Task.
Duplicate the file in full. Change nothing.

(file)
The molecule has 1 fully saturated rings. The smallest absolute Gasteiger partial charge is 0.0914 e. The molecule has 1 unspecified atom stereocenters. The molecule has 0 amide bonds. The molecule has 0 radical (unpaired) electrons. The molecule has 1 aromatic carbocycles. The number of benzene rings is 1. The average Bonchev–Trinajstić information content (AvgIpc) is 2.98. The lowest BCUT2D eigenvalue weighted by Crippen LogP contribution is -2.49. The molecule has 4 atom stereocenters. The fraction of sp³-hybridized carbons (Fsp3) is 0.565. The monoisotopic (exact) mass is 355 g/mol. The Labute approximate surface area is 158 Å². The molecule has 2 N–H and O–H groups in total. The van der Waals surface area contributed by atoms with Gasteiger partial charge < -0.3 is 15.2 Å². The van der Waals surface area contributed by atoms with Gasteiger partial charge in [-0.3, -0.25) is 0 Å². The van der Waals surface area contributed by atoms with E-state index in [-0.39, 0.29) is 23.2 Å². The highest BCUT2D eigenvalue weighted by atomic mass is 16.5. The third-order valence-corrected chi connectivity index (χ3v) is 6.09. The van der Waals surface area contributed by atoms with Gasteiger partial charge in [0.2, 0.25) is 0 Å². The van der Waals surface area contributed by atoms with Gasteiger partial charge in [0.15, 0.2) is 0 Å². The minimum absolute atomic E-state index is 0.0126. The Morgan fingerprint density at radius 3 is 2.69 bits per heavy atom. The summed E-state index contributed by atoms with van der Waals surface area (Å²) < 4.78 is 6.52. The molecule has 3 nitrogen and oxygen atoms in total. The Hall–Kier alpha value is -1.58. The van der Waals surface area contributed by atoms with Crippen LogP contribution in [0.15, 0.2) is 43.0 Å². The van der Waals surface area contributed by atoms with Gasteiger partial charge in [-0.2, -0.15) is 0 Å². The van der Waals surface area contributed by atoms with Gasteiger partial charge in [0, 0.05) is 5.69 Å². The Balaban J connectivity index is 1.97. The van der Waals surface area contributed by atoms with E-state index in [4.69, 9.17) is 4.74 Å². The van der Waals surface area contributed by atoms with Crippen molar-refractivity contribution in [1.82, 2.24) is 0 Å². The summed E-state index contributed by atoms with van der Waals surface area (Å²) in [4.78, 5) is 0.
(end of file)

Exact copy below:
The molecule has 1 fully saturated rings. The smallest absolute Gasteiger partial charge is 0.0914 e. The molecule has 1 unspecified atom stereocenters. The molecule has 0 amide bonds. The molecule has 0 radical (unpaired) electrons. The molecule has 1 aromatic carbocycles. The number of benzene rings is 1. The average Bonchev–Trinajstić information content (AvgIpc) is 2.98. The lowest BCUT2D eigenvalue weighted by Crippen LogP contribution is -2.49. The molecule has 4 atom stereocenters. The fraction of sp³-hybridized carbons (Fsp3) is 0.565. The monoisotopic (exact) mass is 355 g/mol. The Labute approximate surface area is 158 Å². The molecule has 2 N–H and O–H groups in total. The van der Waals surface area contributed by atoms with Gasteiger partial charge < -0.3 is 15.2 Å². The van der Waals surface area contributed by atoms with Gasteiger partial charge in [-0.3, -0.25) is 0 Å². The van der Waals surface area contributed by atoms with E-state index in [-0.39, 0.29) is 23.2 Å². The highest BCUT2D eigenvalue weighted by atomic mass is 16.5. The third-order valence-corrected chi connectivity index (χ3v) is 6.09. The van der Waals surface area contributed by atoms with Gasteiger partial charge in [0.2, 0.25) is 0 Å². The van der Waals surface area contributed by atoms with Gasteiger partial charge in [0.15, 0.2) is 0 Å². The minimum absolute atomic E-state index is 0.0126. The Morgan fingerprint density at radius 3 is 2.69 bits per heavy atom. The summed E-state index contributed by atoms with van der Waals surface area (Å²) < 4.78 is 6.52. The molecule has 3 nitrogen and oxygen atoms in total. The Hall–Kier alpha value is -1.58. The van der Waals surface area contributed by atoms with Crippen LogP contribution in [0.15, 0.2) is 43.0 Å². The van der Waals surface area contributed by atoms with Gasteiger partial charge in [-0.2, -0.15) is 0 Å². The van der Waals surface area contributed by atoms with Gasteiger partial charge in [0, 0.05) is 5.69 Å². The Balaban J connectivity index is 1.97. The van der Waals surface area contributed by atoms with E-state index in [4.69, 9.17) is 4.74 Å². The van der Waals surface area contributed by atoms with Crippen molar-refractivity contribution in [1.82, 2.24) is 0 Å². The summed E-state index contributed by atoms with van der Waals surface area (Å²) in [4.78, 5) is 0.